Keep on cruising with a regular maintenance schedule for your joint health!
Whether it’s a brand-new Bentley or a classic 1970 Mustang, most people have a car they dream about. If they’re lucky enough to own it someday, you better believe they’re going to take care of it. Regular maintenance is an essential part of keeping a vehicle in tip-top shape. The same is true of the human body, particularly the joints. (more…)
No one really relishes the idea of growing older and experiencing the health issues that can accompany aging. If there was one thing you could do to significantly improve your chances of staying mentally sharp, physically healthy and independent throughout your golden years, wouldn’t you do it?
Exercise has health benefits for people of all ages, and it’s especially important for seniors. Regular exercise can allow people 65 and older to live independently, reduce their risks of falling and breaking bones, and lower their chances of developing serious illnesses like cancer, heart disease, joint issues, diabetes and high blood pressure, according to the Centers for Disease Control and Prevention. Yet only about 40 percent of Americans between 65 and 74 meet physical activity guidelines, and activity levels decrease even more as people grow older, the CDC says. (more…)
Now that your kids have launched lives of their own, you may be considering how to maximize the extra space they left behind.
Making renovations can be a fun way to turn their now-empty rooms into a useful and/or relaxing space for your own enjoyment. And your timing could be spot on; a recent survey found half of empty nesters of pre-retirement age are opting to stay in their family homes instead of downsizing. (more…)
We all love the convenience of modern cellphones. They’re so much more than just phones – they’ve become our cameras, calendars, mailboxes, entertainment consoles and internet browsers.
But all those apps, photos, videos and games compete for a limited amount of room in which to operate. If you’re not careful, your phone’s memory will quickly become the digital equivalent of a traffic jam. Suddenly, space is hard to come by, so everything slows down – and when it does, we no longer love our cellphone quite so much. (more…)
You’re running out the door, already late and thinking about that important 8 a.m. meeting. Lunch is the last thing on your mind. In fact, you usually just pick something up from the deli line or local fast food place and hurry back to your desk. Sound familiar? You’re not alone. Only one in five people actually ditch their desks during their lunch hour. When you feel your stomach growl, it’s all too easy to grab something from the vending machine or – if you remember – to pack a cold turkey sandwich. But there are plenty of easy ways to spice up your lunchtime routine at work.
Here are some tips to improve your mediocre midday meal and ditch your desk : (more…)
You get your fill of vitamins C and D by eating oranges and soaking in a little sun each day, which is good for your body and mind. Small habits like these can have a big impact on your overall health and help you feel your best each day. However, vitamins C and D aren’t the only vitamins your body needs to thrive. Take vitamin E, for example. This overlooked vitamin is essential to our well-being and yet, many people don’t know anything about it. Let’s take a moment to learn about the super vitamin, and what you can do to get your daily intake. (more…)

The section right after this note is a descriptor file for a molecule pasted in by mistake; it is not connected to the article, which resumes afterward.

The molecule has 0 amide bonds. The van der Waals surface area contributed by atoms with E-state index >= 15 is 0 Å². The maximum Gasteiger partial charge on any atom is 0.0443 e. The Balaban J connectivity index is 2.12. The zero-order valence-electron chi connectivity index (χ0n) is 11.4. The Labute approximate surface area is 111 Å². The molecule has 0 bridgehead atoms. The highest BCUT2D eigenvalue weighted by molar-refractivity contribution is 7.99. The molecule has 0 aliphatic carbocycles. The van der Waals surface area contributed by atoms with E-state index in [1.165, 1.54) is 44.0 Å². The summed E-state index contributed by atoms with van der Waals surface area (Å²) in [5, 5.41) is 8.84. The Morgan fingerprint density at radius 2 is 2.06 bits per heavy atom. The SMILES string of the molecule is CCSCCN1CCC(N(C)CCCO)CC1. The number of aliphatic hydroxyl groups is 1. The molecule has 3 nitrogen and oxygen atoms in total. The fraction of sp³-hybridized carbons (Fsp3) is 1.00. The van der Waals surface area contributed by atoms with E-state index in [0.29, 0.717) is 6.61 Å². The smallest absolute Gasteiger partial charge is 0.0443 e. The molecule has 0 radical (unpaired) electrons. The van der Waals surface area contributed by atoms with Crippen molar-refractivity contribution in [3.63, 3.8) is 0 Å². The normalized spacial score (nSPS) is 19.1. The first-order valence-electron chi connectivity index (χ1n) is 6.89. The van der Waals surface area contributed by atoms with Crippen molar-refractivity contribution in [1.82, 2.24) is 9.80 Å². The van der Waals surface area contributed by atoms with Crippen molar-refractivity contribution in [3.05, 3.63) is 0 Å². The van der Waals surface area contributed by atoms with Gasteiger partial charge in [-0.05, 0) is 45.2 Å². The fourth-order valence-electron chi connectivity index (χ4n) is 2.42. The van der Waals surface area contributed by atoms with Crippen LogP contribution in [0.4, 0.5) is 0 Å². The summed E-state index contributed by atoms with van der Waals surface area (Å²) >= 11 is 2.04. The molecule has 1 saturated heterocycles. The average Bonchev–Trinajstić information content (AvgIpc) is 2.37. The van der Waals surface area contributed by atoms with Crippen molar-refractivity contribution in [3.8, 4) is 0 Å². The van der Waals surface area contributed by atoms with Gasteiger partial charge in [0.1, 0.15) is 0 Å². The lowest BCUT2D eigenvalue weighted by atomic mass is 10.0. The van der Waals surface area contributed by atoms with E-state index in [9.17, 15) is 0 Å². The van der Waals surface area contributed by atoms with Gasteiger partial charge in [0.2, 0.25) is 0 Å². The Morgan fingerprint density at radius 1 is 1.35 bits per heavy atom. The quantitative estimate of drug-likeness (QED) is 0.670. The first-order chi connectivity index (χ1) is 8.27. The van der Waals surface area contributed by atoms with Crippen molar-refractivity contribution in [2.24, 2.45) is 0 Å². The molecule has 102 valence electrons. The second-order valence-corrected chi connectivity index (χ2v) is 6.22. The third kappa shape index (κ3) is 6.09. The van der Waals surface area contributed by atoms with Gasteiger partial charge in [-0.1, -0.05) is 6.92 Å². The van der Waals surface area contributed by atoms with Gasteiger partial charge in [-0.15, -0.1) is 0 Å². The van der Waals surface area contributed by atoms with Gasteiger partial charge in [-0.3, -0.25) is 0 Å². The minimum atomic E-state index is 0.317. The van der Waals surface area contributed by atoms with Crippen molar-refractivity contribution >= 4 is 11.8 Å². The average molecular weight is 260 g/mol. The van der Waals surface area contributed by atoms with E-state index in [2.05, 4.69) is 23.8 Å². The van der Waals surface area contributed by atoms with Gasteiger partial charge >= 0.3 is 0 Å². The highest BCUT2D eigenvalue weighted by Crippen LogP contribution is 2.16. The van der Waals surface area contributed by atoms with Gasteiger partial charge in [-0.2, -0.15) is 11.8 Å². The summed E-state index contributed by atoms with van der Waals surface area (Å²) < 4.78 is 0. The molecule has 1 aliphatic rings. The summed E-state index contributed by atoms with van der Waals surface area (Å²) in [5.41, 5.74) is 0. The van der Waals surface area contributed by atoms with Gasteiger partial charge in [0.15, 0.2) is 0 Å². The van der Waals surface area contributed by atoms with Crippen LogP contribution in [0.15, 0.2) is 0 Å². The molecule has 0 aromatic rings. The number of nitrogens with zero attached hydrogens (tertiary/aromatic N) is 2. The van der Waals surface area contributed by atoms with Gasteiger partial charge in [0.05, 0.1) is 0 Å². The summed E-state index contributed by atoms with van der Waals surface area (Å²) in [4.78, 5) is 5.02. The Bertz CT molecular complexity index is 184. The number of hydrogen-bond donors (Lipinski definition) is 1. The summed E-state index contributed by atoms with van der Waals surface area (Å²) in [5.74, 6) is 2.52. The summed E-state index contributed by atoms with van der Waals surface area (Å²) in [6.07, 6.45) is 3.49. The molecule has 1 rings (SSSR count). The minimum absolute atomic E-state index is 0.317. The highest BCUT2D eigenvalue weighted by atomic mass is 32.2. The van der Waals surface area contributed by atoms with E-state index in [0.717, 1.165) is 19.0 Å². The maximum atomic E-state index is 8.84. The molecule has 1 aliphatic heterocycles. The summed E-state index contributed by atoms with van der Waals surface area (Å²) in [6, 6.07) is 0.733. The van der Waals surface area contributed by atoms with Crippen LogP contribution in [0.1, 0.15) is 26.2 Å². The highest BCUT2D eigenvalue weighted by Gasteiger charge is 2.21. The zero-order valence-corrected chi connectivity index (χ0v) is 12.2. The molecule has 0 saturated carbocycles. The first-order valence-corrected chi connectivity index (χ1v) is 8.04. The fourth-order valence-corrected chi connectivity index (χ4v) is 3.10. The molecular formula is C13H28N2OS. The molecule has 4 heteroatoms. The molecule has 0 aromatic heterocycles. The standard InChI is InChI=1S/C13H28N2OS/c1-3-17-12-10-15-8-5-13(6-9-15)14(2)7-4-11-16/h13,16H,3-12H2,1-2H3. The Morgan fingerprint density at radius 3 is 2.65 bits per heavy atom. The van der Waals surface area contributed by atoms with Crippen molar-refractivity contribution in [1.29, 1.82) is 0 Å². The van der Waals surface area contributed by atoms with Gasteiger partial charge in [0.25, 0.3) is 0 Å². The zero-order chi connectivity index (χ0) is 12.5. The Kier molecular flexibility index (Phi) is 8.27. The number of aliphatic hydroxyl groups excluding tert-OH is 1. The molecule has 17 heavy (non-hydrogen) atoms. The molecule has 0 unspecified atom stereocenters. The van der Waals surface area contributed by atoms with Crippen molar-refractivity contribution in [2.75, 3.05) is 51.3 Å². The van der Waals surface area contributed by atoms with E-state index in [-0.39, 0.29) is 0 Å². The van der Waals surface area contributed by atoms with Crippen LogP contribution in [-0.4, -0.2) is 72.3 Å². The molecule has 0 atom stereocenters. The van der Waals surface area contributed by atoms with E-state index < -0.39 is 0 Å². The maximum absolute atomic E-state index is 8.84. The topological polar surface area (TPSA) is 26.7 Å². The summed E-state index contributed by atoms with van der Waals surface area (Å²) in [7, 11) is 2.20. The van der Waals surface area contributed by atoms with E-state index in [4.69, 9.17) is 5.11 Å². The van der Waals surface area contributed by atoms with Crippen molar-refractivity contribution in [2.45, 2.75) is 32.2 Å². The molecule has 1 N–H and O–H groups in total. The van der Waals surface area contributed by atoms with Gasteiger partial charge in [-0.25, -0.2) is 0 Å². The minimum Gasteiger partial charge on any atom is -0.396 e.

Moving back home to live with parents after college no longer carries a stigma.
Boomers housing boomerang kids is the new normal, says blogger Mary Quigley in a recent AARP.org feature on the subject. Quigley cites one survey that found millennials believe it’s acceptable to live with parents for up to five years after completing college. (more…)
While teenagers are the age group most associated with suicide risk, the terrible truth is that another group is killing themselves at even higher rates: seniors.
Adults aged 65 to 84 are nearly twice as likely to commit suicide as 15 to 24-year-olds, according to the Center for Disease Control and Prevention. Beyond age 85, the suicide risk is 70 percent higher.
What’s even more concerning is older adults are six times more likely than teens to complete their suicide attempts. Unlike younger people, seniors are more decisive and more likely to have access to lethal means.
Why are seniors attempting suicide at such astonishing rates? The Institute on Aging’s Friendship Line provides insight. At the country’s only free 24-hour crisis call center for seniors and disabled adults, trained volunteers speak with seniors for a variety of reasons. (more…)
What does oatmeal, beans and skinless chicken have in common? They are all heart healthy foods, yet don’t do a whole lot to tantalize the taste buds. Fortunately, eating for heart health doesn’t mean a life sentence of bland foods or boring flavors.
By thinking beyond the oatmeal box, you can reinvent your meals while keeping heart health top of mind. This is important for everyone because heart disease – which includes stroke and other cardiovascular diseases – is the No. 1 cause of death in the United States, according to the American Heart Association.
Mindful eating is one of the best ways to maintain heart health. With these 10 heart-healthy foods, you won’t mind sitting down to a wholesome meal that supports the hardest working muscle in your body. (more…)